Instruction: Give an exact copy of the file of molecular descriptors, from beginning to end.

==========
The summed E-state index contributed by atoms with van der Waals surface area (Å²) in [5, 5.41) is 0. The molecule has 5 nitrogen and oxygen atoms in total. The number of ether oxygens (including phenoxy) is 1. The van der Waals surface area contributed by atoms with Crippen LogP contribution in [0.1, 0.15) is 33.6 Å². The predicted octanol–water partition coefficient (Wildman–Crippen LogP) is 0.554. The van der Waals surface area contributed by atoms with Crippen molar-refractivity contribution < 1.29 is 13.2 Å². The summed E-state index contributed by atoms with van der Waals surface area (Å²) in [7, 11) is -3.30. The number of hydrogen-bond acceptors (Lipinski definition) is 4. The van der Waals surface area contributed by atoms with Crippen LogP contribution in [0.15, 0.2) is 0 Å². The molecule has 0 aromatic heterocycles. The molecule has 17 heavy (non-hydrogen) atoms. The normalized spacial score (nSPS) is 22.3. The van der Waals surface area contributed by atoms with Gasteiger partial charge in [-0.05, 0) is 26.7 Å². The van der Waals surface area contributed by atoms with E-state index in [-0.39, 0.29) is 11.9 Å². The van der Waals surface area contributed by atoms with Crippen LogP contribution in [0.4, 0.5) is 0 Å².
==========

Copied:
The summed E-state index contributed by atoms with van der Waals surface area (Å²) in [5, 5.41) is 0. The molecule has 5 nitrogen and oxygen atoms in total. The number of ether oxygens (including phenoxy) is 1. The van der Waals surface area contributed by atoms with Crippen LogP contribution in [0.1, 0.15) is 33.6 Å². The predicted octanol–water partition coefficient (Wildman–Crippen LogP) is 0.554. The van der Waals surface area contributed by atoms with Crippen molar-refractivity contribution < 1.29 is 13.2 Å². The summed E-state index contributed by atoms with van der Waals surface area (Å²) in [7, 11) is -3.30. The number of hydrogen-bond acceptors (Lipinski definition) is 4. The van der Waals surface area contributed by atoms with Crippen LogP contribution in [0.15, 0.2) is 0 Å². The molecule has 0 aromatic heterocycles. The molecule has 17 heavy (non-hydrogen) atoms. The normalized spacial score (nSPS) is 22.3. The van der Waals surface area contributed by atoms with Gasteiger partial charge in [-0.05, 0) is 26.7 Å². The van der Waals surface area contributed by atoms with E-state index in [-0.39, 0.29) is 11.9 Å². The van der Waals surface area contributed by atoms with Crippen LogP contribution in [0.4, 0.5) is 0 Å².